Royal Navy ready to launch ScanEagle operations

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The UK Royal Navy is poised to conduct its first operational flights with the Boeing/Insitu ScanEagle unmanned air system, as the service continues to evaluate its long-term requirements for such equipment.

“The [ScanEagle] system starts real operations from this week, on maritime security patrols in the [Arabian] Gulf and in the Indian Ocean,” says Cdr Bow Wheaton, the RN’s maritime aviation capability desk officer. The activity will involve the service’s Type 23 frigate HMS Somerset and the Royal Fleet Auxiliary landing ship Cardigan Bay, he adds, with the first embarked training flights having been conducted recently from the latter.

Delivered by Boeing Defence UK under a contractor-owned, contractor-operated arrangement with the Ministry of Defence, the ScanEagle service provision will deliver up to a maximum of 600 flight hours per month. Capable of operating for up to 12h at a time, the 22kg (48lb) aircraft carries an electro-optical/infrared sensor package to support intelligence, surveillance and reconnaissance tasks up to 40nm (74km) away from its launch vessel.

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Boeing

Noting that the organic capability is expected to be in great demand once available, Wheaton notes: “we are already looking at what goes on beyond March 2015, when this urgent operational requirement deal runs out.”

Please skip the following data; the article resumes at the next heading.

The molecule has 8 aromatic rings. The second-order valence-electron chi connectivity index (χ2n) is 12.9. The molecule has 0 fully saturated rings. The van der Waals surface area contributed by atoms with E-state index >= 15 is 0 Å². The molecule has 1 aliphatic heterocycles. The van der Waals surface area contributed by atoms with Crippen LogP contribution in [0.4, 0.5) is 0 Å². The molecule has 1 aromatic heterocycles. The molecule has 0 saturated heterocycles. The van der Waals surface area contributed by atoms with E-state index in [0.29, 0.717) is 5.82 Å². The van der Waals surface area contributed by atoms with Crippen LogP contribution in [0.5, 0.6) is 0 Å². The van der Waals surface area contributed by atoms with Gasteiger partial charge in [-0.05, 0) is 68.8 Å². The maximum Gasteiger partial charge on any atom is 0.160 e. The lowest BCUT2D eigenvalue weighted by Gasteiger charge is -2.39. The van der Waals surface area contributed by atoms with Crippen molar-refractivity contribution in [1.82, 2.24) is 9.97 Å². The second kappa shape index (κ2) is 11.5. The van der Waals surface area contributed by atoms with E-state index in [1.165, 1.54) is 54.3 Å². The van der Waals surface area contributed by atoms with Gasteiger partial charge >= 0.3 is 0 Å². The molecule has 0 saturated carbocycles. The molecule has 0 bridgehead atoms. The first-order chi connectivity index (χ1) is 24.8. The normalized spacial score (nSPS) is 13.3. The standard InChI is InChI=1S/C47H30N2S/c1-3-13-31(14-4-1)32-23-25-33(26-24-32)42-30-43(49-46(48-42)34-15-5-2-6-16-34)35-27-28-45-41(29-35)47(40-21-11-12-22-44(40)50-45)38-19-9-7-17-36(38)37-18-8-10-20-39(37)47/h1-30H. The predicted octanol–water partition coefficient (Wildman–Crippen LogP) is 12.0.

Speaking during a UAS media facility held at the Royal Air Force’s Waddington base in Lincolnshire on 15 January, Wheaton revealed that the RN will later this year perform a trial campaign with an optionally-piloted rotorcraft, ideally from a Type 23 vessel.

Being funded in association with the MoD’s Defence Science and Technology Laboratory, the activity will be performed in conjunction with AgustaWestland, which will be supplying an adapted example of the SW-4 light helicopter produced by its Polish subsidiary PZL Swidnik.

Potential applications to be assessed during the demonstration include persistent surveillance, minehunting and hydrographic survey tasks, Wheaton says.